First of all. i agree whole-heartedly about the first hula hoop act. i have never in my life seen anything quite like hula hoops trying to pass as a circus act. maybe the iron jaw hula hoop or a hair swing hula hoop -- maybe, maybe a hula hoop with 100 hoops. when i was grwoing up almost every kid in the world could do hula hoops. some may be very artistically done or sold well, which is ok, but the rank and file hula hoop - it's kind of like the king charles troupe would have been without unicycles. but i better be careful. the next craze may be a couple of guys shooting baskets to pad out a program.

now to the next part. the whole award thing, as wade has said many times in the past. this whole thing is suspect at best, questionable and sometimes just stupid. at one time, a monte carlo win at least gave the illusion of something to brag about. at least, the winners were stars everyone respected, or everyone could read about and say, hey, how about that. now it's almost like draw a ticket from the hat. the hall of fame, likewise. i'm still wondering how they could go for a year with no winners who deserved to win. what's wrong with the committee making a choice of deserving winners as they once did? in the beginning, in the sarasota days, they didn't wait for a nomination to decide if someone deserved to win or was popular enough to win.there are many, many people who deserve to be in the hall of fame. has the committee discarded people who didn't? i hope so. i haven't seen a lot of truly questionable winners so far, with a few exceptions. i don't know much about the ring of fame. the first time i visited, i was impressed. these people were truly circus royalty. why single out one member of a great troupe for individual honors, yet lump all the cristianis into one win? at least they have their place, but there were so many cristianis who were outstanding. lucio is generally considered the best rider of all time. why not his own plaque? or daviso, going back to his perch act and then his dressage. oscar and marion and their elephants. luisa and her trapeze. the list could go on and on. the ring of fame seems to be evolving into "who can impress the committee" and "who can come up with the cash to pay for it." the last few years, i've seen more and more names that simply aren't in the same league with the greatest of the greats. sure, the same thing is true. especially with the emmys, and the oscars are often a popularity contest as well, though at least you have actors voting for actors, directors voting for direcors, etc.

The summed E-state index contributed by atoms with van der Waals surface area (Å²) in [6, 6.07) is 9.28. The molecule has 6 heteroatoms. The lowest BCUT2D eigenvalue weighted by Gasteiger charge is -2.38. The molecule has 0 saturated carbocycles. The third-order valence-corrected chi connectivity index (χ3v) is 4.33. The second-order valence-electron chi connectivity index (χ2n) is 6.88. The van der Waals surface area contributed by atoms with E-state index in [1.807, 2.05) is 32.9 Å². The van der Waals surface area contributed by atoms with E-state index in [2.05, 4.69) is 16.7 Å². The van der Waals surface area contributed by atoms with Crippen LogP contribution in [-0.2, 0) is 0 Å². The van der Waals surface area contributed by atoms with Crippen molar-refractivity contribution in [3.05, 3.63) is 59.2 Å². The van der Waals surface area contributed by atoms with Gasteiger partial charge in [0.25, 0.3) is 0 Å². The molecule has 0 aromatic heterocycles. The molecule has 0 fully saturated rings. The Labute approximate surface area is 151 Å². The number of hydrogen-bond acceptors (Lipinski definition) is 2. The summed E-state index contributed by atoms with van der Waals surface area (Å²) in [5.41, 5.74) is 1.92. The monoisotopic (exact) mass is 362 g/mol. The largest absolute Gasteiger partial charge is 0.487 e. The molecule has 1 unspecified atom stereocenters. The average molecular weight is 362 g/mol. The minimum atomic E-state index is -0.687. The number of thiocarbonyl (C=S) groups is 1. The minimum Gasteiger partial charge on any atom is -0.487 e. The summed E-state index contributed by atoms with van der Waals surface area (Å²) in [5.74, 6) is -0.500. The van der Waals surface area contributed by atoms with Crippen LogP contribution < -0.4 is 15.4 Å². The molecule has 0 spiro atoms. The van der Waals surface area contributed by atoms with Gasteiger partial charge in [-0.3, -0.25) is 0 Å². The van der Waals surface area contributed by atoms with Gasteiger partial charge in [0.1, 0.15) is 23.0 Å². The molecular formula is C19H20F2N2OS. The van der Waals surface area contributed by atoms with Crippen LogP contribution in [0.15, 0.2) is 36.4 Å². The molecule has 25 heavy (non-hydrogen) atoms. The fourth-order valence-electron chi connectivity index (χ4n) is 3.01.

if the winners of circus honors are up for grabs, or the whim of a committee, why not just be honest and hold an election and let whoever has the most friends win? it takes the honor out of being honored, but at least it would be honest. as it is, no one knows what criteria is used for any of these decisions other than the opinion of the all-mighty commitee.

Wade G. Burck said...

Showbiz,
"Like a dog that has grown old, we still lover her" was the quote. Not a "poor old dog." Don't you start "spin history" now too. You are a journalist, you should know better. Henry Edgar is the publicist. Let him twist it into knots. LoL
Mr. Cage man

Showbiz David said...

Mr. Cage Man, journalistically speaking, I was not quoting you directly (you will note there are no quotes around those words) but paraphrasing you. A "poor old dog" are my own words, conveying the essence of your thoughts. This seems to bother you, so I will respectfully refrain from passing along your thought in the future in this manner. Sorry.

Wade G. Burck said...

Showbiz,
No apology necessary. Paraphrase the content as it was intended. "A dog who has grown old, but we still love her" is my feelings. A poor old dog" might give the wrong impression.
Be my guest, paraphrase away. Keep it in the context of which it was written.
Thank you,
Big Cage man